THE OPINION OF THE “WORLD” – TO SEE
A remote village in the Cévennes mountains, a stretching summer, an 11-year-old girl who observes the adults and, the rest of the time, invents games with the girls and a boy of her age. Everything in Free Garance! by Lisa Diaz, makes fear the umpteenth conventional film on childhood – often the subject of the first feature films (as is the case here), which, tirelessly, put the same affects and the same situations back to work. Awakening to life and to the body facilitated by the holidays, discovery of the first love thrills, emancipation and transition to adulthood…
However, it is a film untied from these patterns that the young director Lisa Diaz signs, previously author of several award-winning short films and whose first feature surprises by the side step it operates, approaching the world of childhood from a political history – and the way it will be transmitted.
We are in 1982, in a hamlet of the Cévennes reinvested by a community of forty-somethings on the left, former city dwellers who have opted for a return to nature, vegetable gardening and goat breeding. Among them, Simon (Grégory Montel), Marie (Lolita Chammah) and their two daughters, Louise, 8 years old (delicious Jeanne Vallet de Villeneuve), and Garance, 11 years old (Azou Gardahaut Petiteau), the young heroine of the film, whose gaze not only guides us, but determines the course of the story.
Because, if she likes to roam the countryside and invent stories, Garance especially takes pleasure in listening to adults who, during long dinners copiously drunk, exchange, yell at each other, quibble over ideas and get angry over verdicts with accents definitive. The girl does not understand everything, but understands the reproaches that her mother addresses to her father, in particular to be satisfied with her fate, with society as it is, with the inequalities that persist.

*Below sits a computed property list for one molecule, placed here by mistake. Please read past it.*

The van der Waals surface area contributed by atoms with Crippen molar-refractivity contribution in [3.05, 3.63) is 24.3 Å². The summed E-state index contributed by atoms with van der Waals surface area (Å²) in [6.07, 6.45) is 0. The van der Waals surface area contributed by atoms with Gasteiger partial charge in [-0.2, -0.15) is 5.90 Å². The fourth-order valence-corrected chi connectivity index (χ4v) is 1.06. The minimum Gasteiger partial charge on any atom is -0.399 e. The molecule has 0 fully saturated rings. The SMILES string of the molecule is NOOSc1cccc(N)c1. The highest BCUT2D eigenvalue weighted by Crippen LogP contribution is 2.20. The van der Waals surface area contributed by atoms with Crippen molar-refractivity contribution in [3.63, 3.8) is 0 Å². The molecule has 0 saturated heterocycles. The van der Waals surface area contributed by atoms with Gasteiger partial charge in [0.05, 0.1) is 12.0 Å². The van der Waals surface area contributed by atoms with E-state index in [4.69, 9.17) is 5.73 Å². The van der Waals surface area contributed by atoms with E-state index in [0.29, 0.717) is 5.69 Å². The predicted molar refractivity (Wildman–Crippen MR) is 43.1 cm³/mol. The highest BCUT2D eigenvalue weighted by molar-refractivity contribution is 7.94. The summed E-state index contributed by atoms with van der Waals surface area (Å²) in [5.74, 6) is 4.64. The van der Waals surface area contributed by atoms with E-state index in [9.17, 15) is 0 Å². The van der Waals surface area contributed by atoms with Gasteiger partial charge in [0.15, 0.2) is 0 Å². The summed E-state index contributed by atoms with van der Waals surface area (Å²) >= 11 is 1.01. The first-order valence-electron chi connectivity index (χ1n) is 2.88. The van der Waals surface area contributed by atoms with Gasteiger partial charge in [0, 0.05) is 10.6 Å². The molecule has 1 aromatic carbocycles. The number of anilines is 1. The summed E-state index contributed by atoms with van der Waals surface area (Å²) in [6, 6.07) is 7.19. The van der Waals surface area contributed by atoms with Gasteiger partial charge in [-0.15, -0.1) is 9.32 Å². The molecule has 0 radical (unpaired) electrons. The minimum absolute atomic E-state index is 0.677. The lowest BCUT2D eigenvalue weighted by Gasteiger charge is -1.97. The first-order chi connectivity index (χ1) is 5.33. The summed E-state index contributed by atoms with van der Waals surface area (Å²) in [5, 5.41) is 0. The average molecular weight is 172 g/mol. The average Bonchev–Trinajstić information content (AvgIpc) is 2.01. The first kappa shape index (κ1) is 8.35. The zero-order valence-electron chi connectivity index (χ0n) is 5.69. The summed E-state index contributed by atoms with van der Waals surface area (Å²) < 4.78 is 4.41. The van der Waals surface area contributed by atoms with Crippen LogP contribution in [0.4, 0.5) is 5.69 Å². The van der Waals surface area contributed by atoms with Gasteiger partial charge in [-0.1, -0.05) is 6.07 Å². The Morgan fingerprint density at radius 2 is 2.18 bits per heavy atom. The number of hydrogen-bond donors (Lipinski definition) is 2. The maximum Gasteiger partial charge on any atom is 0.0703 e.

She hears the father answer his wife “to go there, she, to Chile” join the revolutionary movement, since she says she is so committed, in solidarity with those who fight with arms, such as those of the “Baader gang” or the Red Brigades. Garance tries to decipher, interprets, forms her own opinion, draws her conclusions.
Also when, in the village, police arrive in search of an Italian activist on the run (Simone Liberati) after his robbery of a nearby bank, and when, a few days later, the father announces to his daughters that their mother is gone, Garance is neither fooled nor ignorant, and will not be fooled. Because she knows that the two events are linked. That Marie is not with a friend, in order to distance herself as Hélène (Lætitia Dosch), the friend of the family, claims; but that she joined the Italian to lead the revolutionary struggle alongside the comrades.
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